Readers of the AFR probably don’t need to have the word “arbitrage” explained, but for the record, according to Wikipedia, it is “the practice of taking advantage of a price difference between two or more markets.”
In Nicholas Jarecki’s film, the term functions as a metaphor for a series of trade-offs conducted by hedge fund tycoon, Robert Miller, as he tries to resolve two monumental crises in his private and public lives. The difference to be exploited is that between appearance and reality.
In the eyes of the world the smooth Miller is a successful financier, a philanthropist and family man. In reality he is a philanderer and a fraud, struggling to keep his dishonest dealings from being exposed. He has tried to protect his family from the consequences of his actions but the cracks in all his relationships are opening up.
Arbitrage is not a movie about the money markets such as Margin Call, it is a melodrama that uses the finance industry as a backdrop. It is amusing to compare the fanciful part Richard Gere played in Pretty Woman (1990), to his role in this film. Even though he was a Mitt Romney-style corporate raider in that earlier piece of cinematic fluff, he was a more sympathetic character than Robert Miller. Post-GFC Wall Street is now stereotyped as as the root of all evil, and a loveable hedge fund manager is inconceivable.
Gere does his best to portray Miller as a conflicted personality, struggling to reconcile his mistakes and crimes with a desperate instinct for survival. Nevertheless he is a colourless figure – a stricture that might be applied to almost everyone in this competent but minor movie.
In his debut feature as writer and director, Nicholas Jarecki seems chiefly determined not to make mistakes. The script is tight, serviceable and forgettable. The plot has a few neat twists but remains predictable. A big name cast, including Gere, Susan Sarandon and Tim Roth, are never required to work up a sweat. It would make a good telemovie. The mitigating factor is that Jarecki is only 33 years old, and has plenty of time to grow a little more adventurous.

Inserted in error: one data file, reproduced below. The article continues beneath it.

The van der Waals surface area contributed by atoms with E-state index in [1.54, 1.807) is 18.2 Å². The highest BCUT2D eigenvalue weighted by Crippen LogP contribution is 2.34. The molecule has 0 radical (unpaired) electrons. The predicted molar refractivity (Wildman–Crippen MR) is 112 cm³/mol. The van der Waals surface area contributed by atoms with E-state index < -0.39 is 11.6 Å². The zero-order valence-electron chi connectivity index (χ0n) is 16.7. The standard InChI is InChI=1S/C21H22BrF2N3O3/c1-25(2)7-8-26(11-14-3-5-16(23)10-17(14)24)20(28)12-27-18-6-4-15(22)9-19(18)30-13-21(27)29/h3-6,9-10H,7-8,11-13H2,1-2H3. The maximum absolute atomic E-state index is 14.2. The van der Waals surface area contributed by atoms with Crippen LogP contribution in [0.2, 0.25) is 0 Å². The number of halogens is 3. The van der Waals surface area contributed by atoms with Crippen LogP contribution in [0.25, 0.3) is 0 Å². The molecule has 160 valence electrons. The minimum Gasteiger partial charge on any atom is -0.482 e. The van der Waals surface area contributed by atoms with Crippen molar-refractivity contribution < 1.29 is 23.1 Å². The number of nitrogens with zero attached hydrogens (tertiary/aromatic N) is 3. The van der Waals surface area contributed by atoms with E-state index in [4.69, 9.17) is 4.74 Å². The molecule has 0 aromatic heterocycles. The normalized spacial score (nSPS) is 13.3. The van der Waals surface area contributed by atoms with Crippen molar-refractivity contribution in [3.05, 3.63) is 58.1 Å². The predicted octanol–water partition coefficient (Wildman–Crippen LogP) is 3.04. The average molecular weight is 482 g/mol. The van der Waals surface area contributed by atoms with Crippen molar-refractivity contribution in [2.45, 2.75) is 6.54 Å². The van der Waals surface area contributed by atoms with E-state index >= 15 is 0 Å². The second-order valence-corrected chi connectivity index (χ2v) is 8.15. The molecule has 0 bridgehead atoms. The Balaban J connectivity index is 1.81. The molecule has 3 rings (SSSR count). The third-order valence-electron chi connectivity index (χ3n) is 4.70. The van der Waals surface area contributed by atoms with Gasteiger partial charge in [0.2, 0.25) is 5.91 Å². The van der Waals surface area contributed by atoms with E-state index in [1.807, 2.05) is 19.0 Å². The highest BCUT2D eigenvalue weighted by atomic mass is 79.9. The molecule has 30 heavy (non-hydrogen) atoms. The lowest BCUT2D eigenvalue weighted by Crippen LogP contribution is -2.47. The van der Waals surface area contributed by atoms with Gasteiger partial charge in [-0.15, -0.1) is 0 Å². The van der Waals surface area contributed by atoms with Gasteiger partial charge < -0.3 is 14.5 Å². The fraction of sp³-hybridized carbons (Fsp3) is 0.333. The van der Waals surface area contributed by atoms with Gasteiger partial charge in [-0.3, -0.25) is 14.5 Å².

The film begins with Miller celebrating his 60th birthday with his family, telling his wife and kids how important they are to him. That same evening he slips out to visit Julie (Laetitia Casta), a French artist whom he has installed in a downtown apartment. While this is going on, he is trying to close a $400 million deal for the sale of his company, knowing he has cooked the books.
As the deal falters his girlfriend makes increasing demands on his affections. When she is killed in an accident caused by Miller’s negligence, he has to engineer a hasty cover-up or watch everything come crashing down. He calls on the assistance of a young black guy (Nate Parker), who is the only acquaintance he feels he can trust. Already his daughter, Brook (Britt Marling), has been looking into the accounts and found that her adored father is a crook.
In the midst of this steadily building pressure there is one bizarre moment, when Miller confronts the merchant banker who has been stalling on the take-over to secure a better price. The hard-nosed Mr. Mayfield turns out to be played by Graydon Carter, the dandified editor of Vanity Fair. This may be a New York in-joke, but it’s hard to imagine Carter as a ruthless corporate shark. It might, however, be an excellent way of getting your movie written up in Vanity Fair.
We are never quite sure if Miller will avoid being prosecuted for fraud or for manslaughter, and I’m not about to reveal what happens. He knows that the merest hint of bad publicity will ruin his chances of saving and selling his company, while any connection with Julie’s death will create a front-page scandal.
Miller’s view of the world is an exploitative one where everyone and everything may be bought and sold, but he is not the only practising amoralist. Tim Roth as Detective Bryer is willing to bend the rules in order to secure a conviction. Miller’s wife, Ellen, reveals herself to be just as uncompromising as any business rival when stating her terms for preserving their marriage. Even his blonde-haired, blue-eyed daughter is prepared to swallow her pride and treat her daddy as if he were a pillar of respectability.
As far as Wall Street drama goes this low-intensity story feels understated. For the great cinematic extravaganza of the GFC I’d like to suggest The True Story of Lehman Brothers. Since Ken Russell is no longer around one would need to hire Tinto Brass as director. After his success with Caligula, he is probably ready to take on something a bit more extreme.
Arbitrage, USA, rated MA,107 mins.
Published by the Australian Financial Review, October 06, 2012